Get 20M+ Full-Text Papers For Less Than $1.50/day. Start a 14-Day Trial for You or Your Team.

Learn More →

In situ transmission electron microscopy observation of pulverization of aluminum nanowires and evolution of the thin surface Al2O3 layers during lithiation-delithiation cycles.

In situ transmission electron microscopy observation of pulverization of aluminum nanowires and... Lithiation-delithiation cycles of individual aluminum nanowires (NWs) with naturally oxidized Al(2)O(3) surface layers (thickness 4-5 nm) were conducted in situ in a transmission electron microscope. Surprisingly, the lithiation was always initiated from the surface Al(2)O(3) layer, forming a stable Li-Al-O glass tube with a thickness of about 6-10 nm wrapping around the NW core. After lithiation of the surface Al(2)O(3) layer, lithiation of the inner Al core took place, which converted the single crystal Al to a polycrystalline LiAl alloy, with a volume expansion of about 100%. The Li-Al-O glass tube survived the 100% volume expansion, by enlarging through elastic and plastic deformation, acting as a solid electrolyte with exceptional mechanical robustness and ion conduction. Voids were formed in the Al NWs during the initial delithiation step and grew continuously with each subsequent delithiation, leading to pulverization of the Al NWs to isolated nanoparticles confined inside the Li-Al-O tube. There was a corresponding loss of capacity with each delithiation step when arrays of NWs were galvonostatically cycled. The results provide important insight into the degradation mechanism of lithium-alloy electrodes and into recent reports about the performance improvement of lithium ion batteries by atomic layer deposition of Al(2)O(3) onto the active materials or electrodes. http://www.deepdyve.com/assets/images/DeepDyve-Logo-lg.png Nano Letters Pubmed

In situ transmission electron microscopy observation of pulverization of aluminum nanowires and evolution of the thin surface Al2O3 layers during lithiation-delithiation cycles.

Nano Letters , Volume 11 (10): -4093 – Jan 19, 2012

In situ transmission electron microscopy observation of pulverization of aluminum nanowires and evolution of the thin surface Al2O3 layers during lithiation-delithiation cycles.


Abstract

Lithiation-delithiation cycles of individual aluminum nanowires (NWs) with naturally oxidized Al(2)O(3) surface layers (thickness 4-5 nm) were conducted in situ in a transmission electron microscope. Surprisingly, the lithiation was always initiated from the surface Al(2)O(3) layer, forming a stable Li-Al-O glass tube with a thickness of about 6-10 nm wrapping around the NW core. After lithiation of the surface Al(2)O(3) layer, lithiation of the inner Al core took place, which converted the single crystal Al to a polycrystalline LiAl alloy, with a volume expansion of about 100%. The Li-Al-O glass tube survived the 100% volume expansion, by enlarging through elastic and plastic deformation, acting as a solid electrolyte with exceptional mechanical robustness and ion conduction. Voids were formed in the Al NWs during the initial delithiation step and grew continuously with each subsequent delithiation, leading to pulverization of the Al NWs to isolated nanoparticles confined inside the Li-Al-O tube. There was a corresponding loss of capacity with each delithiation step when arrays of NWs were galvonostatically cycled. The results provide important insight into the degradation mechanism of lithium-alloy electrodes and into recent reports about the performance improvement of lithium ion batteries by atomic layer deposition of Al(2)O(3) onto the active materials or electrodes.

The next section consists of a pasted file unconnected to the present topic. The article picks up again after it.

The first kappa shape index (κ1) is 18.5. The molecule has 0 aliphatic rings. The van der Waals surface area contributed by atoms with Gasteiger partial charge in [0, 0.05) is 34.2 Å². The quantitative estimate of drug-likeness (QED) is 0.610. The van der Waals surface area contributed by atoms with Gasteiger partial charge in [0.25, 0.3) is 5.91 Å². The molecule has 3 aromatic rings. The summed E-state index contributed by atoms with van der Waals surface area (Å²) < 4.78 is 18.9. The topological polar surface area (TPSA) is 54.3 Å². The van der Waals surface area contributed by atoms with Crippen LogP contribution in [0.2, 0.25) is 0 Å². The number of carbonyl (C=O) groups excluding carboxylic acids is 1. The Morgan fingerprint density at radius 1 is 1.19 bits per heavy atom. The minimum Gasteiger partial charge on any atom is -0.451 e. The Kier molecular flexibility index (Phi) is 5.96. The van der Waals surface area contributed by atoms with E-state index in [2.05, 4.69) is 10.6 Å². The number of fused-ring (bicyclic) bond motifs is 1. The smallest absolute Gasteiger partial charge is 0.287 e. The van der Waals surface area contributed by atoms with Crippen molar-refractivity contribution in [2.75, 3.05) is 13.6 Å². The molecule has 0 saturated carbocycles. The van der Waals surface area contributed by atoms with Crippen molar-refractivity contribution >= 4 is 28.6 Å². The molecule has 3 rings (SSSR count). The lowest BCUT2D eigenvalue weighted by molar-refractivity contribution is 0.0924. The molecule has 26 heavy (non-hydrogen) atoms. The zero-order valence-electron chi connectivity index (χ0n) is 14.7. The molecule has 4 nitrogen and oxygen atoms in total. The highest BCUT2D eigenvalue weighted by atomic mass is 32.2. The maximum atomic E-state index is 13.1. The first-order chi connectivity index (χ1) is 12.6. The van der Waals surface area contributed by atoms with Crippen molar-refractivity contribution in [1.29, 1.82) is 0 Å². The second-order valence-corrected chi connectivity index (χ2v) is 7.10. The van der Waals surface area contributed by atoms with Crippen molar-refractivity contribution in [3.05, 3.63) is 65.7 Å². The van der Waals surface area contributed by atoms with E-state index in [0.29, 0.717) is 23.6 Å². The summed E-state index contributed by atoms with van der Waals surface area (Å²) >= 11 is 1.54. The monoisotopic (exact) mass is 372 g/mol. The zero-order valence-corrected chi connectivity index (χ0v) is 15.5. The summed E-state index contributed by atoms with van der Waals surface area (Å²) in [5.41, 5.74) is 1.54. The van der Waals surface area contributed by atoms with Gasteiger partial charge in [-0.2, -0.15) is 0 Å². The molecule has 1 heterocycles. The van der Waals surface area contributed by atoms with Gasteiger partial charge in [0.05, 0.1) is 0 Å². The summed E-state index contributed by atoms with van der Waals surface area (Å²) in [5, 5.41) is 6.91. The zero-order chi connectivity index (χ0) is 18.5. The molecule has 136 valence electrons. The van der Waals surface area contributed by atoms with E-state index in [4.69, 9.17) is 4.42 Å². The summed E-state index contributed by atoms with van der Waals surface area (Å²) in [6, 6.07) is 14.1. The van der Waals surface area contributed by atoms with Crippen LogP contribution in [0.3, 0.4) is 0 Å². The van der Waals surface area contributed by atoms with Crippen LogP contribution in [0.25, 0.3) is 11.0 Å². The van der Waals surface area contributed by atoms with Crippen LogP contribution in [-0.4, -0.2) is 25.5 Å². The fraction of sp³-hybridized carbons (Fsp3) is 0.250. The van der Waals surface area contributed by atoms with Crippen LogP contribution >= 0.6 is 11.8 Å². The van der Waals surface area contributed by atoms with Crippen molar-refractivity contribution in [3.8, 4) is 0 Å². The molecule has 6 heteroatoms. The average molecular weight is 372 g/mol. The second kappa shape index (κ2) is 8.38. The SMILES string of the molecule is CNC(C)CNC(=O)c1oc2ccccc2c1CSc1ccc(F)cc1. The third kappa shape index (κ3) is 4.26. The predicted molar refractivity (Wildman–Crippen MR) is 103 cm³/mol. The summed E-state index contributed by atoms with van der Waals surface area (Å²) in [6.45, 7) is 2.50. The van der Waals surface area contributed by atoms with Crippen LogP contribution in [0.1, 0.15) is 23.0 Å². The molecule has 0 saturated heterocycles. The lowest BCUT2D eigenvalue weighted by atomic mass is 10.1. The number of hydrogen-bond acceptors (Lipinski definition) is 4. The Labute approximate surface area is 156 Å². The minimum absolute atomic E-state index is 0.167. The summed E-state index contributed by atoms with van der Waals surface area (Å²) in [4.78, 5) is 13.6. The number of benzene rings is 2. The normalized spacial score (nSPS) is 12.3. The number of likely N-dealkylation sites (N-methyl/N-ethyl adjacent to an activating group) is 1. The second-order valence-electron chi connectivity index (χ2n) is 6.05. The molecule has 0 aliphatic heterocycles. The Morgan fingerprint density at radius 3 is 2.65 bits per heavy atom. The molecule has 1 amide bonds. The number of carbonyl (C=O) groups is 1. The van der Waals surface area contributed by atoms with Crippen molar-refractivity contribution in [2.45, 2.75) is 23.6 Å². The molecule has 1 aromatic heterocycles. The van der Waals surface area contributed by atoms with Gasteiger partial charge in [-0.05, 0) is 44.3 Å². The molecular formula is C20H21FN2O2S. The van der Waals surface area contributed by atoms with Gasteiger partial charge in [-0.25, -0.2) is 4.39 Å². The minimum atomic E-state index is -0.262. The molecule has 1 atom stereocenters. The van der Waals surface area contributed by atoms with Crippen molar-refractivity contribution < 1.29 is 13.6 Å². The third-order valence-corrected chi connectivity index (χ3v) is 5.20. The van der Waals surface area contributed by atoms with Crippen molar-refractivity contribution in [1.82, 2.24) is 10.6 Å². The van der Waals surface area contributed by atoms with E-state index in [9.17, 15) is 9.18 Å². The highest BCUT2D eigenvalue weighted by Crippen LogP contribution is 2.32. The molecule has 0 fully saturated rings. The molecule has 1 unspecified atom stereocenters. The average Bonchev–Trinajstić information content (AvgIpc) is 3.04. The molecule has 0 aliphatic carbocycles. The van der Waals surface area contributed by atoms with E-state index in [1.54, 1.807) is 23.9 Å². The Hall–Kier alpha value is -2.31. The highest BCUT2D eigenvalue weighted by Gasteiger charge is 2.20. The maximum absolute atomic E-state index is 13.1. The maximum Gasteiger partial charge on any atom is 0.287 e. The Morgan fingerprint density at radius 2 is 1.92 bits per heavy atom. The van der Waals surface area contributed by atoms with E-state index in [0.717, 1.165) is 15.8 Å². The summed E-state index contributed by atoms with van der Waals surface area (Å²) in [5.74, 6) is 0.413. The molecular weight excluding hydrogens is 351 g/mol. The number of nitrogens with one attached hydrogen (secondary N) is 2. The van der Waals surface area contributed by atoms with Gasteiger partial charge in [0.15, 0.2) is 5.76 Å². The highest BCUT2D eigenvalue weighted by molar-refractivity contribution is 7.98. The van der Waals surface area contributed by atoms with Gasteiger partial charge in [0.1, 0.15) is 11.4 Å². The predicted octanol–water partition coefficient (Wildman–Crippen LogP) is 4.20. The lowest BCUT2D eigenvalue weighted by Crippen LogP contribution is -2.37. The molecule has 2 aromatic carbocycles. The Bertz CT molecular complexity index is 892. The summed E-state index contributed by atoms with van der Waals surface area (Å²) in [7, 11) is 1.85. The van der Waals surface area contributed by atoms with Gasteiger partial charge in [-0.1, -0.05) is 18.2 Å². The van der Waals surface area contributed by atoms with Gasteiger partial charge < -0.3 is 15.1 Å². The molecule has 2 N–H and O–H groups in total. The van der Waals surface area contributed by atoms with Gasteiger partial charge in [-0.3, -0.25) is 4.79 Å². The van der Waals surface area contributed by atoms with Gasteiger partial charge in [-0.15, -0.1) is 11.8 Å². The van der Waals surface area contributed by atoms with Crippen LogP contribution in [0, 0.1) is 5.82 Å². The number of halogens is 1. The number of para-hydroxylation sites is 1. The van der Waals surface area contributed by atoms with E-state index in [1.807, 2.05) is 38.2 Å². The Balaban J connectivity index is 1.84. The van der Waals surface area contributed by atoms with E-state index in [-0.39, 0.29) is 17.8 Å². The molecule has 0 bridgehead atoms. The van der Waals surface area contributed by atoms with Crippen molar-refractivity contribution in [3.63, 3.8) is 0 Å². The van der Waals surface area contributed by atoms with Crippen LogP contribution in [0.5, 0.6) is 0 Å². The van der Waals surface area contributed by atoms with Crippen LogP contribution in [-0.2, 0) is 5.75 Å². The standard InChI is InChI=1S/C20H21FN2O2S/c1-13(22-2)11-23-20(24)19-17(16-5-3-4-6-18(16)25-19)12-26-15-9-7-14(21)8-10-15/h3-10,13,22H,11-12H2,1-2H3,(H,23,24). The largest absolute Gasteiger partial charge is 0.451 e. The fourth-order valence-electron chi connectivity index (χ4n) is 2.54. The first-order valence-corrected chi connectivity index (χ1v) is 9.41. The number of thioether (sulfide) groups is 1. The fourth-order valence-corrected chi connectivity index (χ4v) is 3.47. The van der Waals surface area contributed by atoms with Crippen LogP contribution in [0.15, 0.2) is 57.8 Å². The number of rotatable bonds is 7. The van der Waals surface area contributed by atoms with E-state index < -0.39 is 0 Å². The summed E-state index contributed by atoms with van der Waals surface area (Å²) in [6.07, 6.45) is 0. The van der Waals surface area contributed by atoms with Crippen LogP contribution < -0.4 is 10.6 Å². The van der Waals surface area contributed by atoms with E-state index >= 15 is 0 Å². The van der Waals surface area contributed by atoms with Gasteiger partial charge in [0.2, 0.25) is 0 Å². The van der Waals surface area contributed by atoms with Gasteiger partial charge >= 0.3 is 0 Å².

Loading next page...
 
/lp/pubmed/in-situ-transmission-electron-microscopy-observation-of-pulverization-lqMZb6EHr4

References

References for this paper are not available at this time. We will be adding them shortly, thank you for your patience.

ISSN
1530-6984
eISSN
1530-6992
DOI
10.1021/nl202088h
pmid
21875099

Abstract

Lithiation-delithiation cycles of individual aluminum nanowires (NWs) with naturally oxidized Al(2)O(3) surface layers (thickness 4-5 nm) were conducted in situ in a transmission electron microscope. Surprisingly, the lithiation was always initiated from the surface Al(2)O(3) layer, forming a stable Li-Al-O glass tube with a thickness of about 6-10 nm wrapping around the NW core. After lithiation of the surface Al(2)O(3) layer, lithiation of the inner Al core took place, which converted the single crystal Al to a polycrystalline LiAl alloy, with a volume expansion of about 100%. The Li-Al-O glass tube survived the 100% volume expansion, by enlarging through elastic and plastic deformation, acting as a solid electrolyte with exceptional mechanical robustness and ion conduction. Voids were formed in the Al NWs during the initial delithiation step and grew continuously with each subsequent delithiation, leading to pulverization of the Al NWs to isolated nanoparticles confined inside the Li-Al-O tube. There was a corresponding loss of capacity with each delithiation step when arrays of NWs were galvonostatically cycled. The results provide important insight into the degradation mechanism of lithium-alloy electrodes and into recent reports about the performance improvement of lithium ion batteries by atomic layer deposition of Al(2)O(3) onto the active materials or electrodes.

Journal

Nano LettersPubmed

Published: Jan 19, 2012

There are no references for this article.